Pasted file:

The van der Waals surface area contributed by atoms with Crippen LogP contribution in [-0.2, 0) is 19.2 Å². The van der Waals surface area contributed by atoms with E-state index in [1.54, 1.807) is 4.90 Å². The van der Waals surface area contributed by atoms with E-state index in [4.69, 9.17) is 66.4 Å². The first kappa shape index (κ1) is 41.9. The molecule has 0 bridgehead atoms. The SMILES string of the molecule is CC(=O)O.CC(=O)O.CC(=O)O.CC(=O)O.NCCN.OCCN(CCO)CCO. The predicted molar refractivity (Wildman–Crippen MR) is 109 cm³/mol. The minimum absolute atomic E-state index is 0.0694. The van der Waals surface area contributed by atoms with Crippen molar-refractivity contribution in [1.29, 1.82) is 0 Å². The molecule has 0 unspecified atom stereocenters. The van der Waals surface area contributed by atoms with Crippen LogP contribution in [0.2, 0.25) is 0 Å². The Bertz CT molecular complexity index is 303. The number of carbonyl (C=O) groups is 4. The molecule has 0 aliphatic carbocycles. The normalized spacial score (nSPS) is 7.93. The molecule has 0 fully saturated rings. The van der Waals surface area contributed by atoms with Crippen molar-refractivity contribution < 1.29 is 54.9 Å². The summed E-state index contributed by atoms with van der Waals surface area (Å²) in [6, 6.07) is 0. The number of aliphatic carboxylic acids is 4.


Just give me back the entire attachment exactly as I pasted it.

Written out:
The van der Waals surface area contributed by atoms with Crippen LogP contribution in [-0.2, 0) is 19.2 Å². The van der Waals surface area contributed by atoms with E-state index in [1.54, 1.807) is 4.90 Å². The van der Waals surface area contributed by atoms with E-state index in [4.69, 9.17) is 66.4 Å². The first kappa shape index (κ1) is 41.9. The molecule has 0 bridgehead atoms. The SMILES string of the molecule is CC(=O)O.CC(=O)O.CC(=O)O.CC(=O)O.NCCN.OCCN(CCO)CCO. The predicted molar refractivity (Wildman–Crippen MR) is 109 cm³/mol. The minimum absolute atomic E-state index is 0.0694. The van der Waals surface area contributed by atoms with Crippen molar-refractivity contribution in [1.29, 1.82) is 0 Å². The molecule has 0 unspecified atom stereocenters. The van der Waals surface area contributed by atoms with Crippen LogP contribution in [0.2, 0.25) is 0 Å². The Bertz CT molecular complexity index is 303. The number of carbonyl (C=O) groups is 4. The molecule has 0 aliphatic carbocycles. The normalized spacial score (nSPS) is 7.93. The molecule has 0 fully saturated rings. The van der Waals surface area contributed by atoms with Crippen molar-refractivity contribution < 1.29 is 54.9 Å². The summed E-state index contributed by atoms with van der Waals surface area (Å²) in [6, 6.07) is 0. The number of aliphatic carboxylic acids is 4.